Alcohol, a prevalent health concern, represents 5.1% of the global burden of disease, causing a significant negative impact on individuals and the economy. From social media to films, advertising, and popular music, alcohol exposure is everywhere. Researchers suggest a link between exposure to alcohol-related social media posts and alcohol use, particularly among young adults. The researchers are exploring innovative approaches to measure and analyze alcohol exposure. Supervised deep learning models like Alcoholic Beverage Identification Deep Learning Algorithm (ABIDLA) have shown promise in identifying alcoholic beverages from images but require a vast amount of manually annotated data for training.
An alternating approach to this is Zero-Shot Learning (ZSL) utilizing the Contrastive Language-Image Pretraining (CLIP) model. The researchers have investigated the performance of a ZSL model compared to a deep learning algorithm specifically trained to identify alcoholic beverages in images (ABIDLA2). The test dataset used by research scholars for evaluation is used in the ABIDLA2 paper, ABD22, containing eight beverage categories. The testing set has 1762 per class to maintain a uniform distribution for evaluation. The evaluation involves three tasks, and the performance metrics, such as unweighted average recall (UAR), F1 score, and per-class recall, were computed and compared for ABIDLA2 and ZSL for both named and descriptive phrases.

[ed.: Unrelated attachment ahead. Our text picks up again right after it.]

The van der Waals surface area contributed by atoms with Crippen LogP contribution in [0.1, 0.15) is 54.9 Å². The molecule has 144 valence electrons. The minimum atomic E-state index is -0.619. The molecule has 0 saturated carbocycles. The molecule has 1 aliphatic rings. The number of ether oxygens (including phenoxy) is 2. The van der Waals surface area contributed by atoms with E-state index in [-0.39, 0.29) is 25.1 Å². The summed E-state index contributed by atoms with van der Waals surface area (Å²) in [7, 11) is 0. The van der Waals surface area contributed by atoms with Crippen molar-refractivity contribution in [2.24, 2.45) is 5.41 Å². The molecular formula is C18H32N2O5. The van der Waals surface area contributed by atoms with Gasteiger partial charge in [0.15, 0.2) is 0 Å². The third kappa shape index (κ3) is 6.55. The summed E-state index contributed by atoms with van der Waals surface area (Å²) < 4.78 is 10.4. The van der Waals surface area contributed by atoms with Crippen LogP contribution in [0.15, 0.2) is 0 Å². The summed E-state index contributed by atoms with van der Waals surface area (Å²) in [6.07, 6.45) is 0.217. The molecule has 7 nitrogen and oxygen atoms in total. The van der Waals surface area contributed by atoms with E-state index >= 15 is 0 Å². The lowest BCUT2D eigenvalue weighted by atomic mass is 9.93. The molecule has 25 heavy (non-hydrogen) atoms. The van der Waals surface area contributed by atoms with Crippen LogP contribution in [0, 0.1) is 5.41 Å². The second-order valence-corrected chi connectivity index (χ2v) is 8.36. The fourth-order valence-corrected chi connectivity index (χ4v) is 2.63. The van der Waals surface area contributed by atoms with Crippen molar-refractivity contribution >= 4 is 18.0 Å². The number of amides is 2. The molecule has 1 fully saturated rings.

The researchers found that ZSL performed well in some tasks but needed help with fine-grained classification. The ABIDLA2 model outperformed ZSL in identifying specific beverage categories. However, ZSL using descriptive phrases (e.g., ?this is a picture of someone holding a beer bottle?) performed nearly as well as ABIDLA2 on classifying specific beverages into broader beverage categories (beer, wine, spirits, and others, i.e., Task 2) and even surpassed ABIDLA2 when classifying whether a picture included alcohol content or not.
They identified that phrase engineering is essential for ZSL to achieve higher performance, especially for the ?others? class.
One of the key strengths of this work is that ZSL requires minimal additional training data and computational resources and less computer science expertise compared to the supervised learning algorithm. It can accurately address research questions such as identifying alcohol content in images, especially when binary classification is required. The findings encourage future works to compare the generalization capability of supervised learning models to ZSL on real-life datasets that include images of different populations and cultures.